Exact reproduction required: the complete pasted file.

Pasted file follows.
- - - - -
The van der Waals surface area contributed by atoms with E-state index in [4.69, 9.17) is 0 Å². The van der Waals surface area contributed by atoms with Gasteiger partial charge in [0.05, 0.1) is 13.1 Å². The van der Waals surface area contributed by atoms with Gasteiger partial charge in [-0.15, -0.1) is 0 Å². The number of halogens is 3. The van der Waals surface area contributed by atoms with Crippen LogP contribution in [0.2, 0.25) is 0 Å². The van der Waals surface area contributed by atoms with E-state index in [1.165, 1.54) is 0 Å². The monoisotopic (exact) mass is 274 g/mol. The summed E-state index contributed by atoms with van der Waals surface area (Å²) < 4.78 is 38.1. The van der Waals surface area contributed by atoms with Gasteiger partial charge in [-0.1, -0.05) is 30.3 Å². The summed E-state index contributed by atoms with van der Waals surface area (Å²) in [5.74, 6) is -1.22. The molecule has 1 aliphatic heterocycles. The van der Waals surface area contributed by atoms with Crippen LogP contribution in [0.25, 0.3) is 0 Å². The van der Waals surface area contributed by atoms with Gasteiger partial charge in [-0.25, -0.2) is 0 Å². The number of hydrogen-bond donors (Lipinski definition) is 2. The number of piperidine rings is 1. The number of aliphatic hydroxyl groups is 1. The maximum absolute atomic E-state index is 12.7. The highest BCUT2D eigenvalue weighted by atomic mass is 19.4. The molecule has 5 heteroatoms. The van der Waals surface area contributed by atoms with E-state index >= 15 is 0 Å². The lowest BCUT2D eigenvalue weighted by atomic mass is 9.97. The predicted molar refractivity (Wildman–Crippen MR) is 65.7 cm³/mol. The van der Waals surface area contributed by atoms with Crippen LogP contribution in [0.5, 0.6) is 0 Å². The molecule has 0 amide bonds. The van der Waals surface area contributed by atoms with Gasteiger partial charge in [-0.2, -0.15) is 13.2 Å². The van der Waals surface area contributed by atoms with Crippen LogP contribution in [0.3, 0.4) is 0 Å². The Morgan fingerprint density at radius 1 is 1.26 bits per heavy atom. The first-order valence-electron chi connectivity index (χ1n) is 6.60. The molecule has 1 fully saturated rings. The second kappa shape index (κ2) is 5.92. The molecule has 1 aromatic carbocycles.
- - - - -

The van der Waals surface area contributed by atoms with E-state index in [4.69, 9.17) is 0 Å². The van der Waals surface area contributed by atoms with Gasteiger partial charge in [0.05, 0.1) is 13.1 Å². The van der Waals surface area contributed by atoms with Gasteiger partial charge in [-0.15, -0.1) is 0 Å². The number of halogens is 3. The van der Waals surface area contributed by atoms with Crippen LogP contribution in [0.2, 0.25) is 0 Å². The van der Waals surface area contributed by atoms with E-state index in [1.165, 1.54) is 0 Å². The monoisotopic (exact) mass is 274 g/mol. The summed E-state index contributed by atoms with van der Waals surface area (Å²) < 4.78 is 38.1. The van der Waals surface area contributed by atoms with Gasteiger partial charge in [-0.1, -0.05) is 30.3 Å². The summed E-state index contributed by atoms with van der Waals surface area (Å²) in [5.74, 6) is -1.22. The molecule has 1 aliphatic heterocycles. The van der Waals surface area contributed by atoms with Crippen LogP contribution in [0.25, 0.3) is 0 Å². The van der Waals surface area contributed by atoms with Gasteiger partial charge in [-0.25, -0.2) is 0 Å². The number of hydrogen-bond donors (Lipinski definition) is 2. The number of piperidine rings is 1. The number of aliphatic hydroxyl groups is 1. The maximum absolute atomic E-state index is 12.7. The highest BCUT2D eigenvalue weighted by atomic mass is 19.4. The molecule has 5 heteroatoms. The van der Waals surface area contributed by atoms with E-state index >= 15 is 0 Å². The lowest BCUT2D eigenvalue weighted by atomic mass is 9.97. The predicted molar refractivity (Wildman–Crippen MR) is 65.7 cm³/mol. The van der Waals surface area contributed by atoms with Crippen LogP contribution in [0.5, 0.6) is 0 Å². The molecule has 0 amide bonds. The van der Waals surface area contributed by atoms with Gasteiger partial charge in [-0.2, -0.15) is 13.2 Å². The van der Waals surface area contributed by atoms with Crippen LogP contribution in [0.3, 0.4) is 0 Å². The Morgan fingerprint density at radius 1 is 1.26 bits per heavy atom. The first-order valence-electron chi connectivity index (χ1n) is 6.60. The molecule has 1 fully saturated rings. The second kappa shape index (κ2) is 5.92. The molecule has 1 aromatic carbocycles.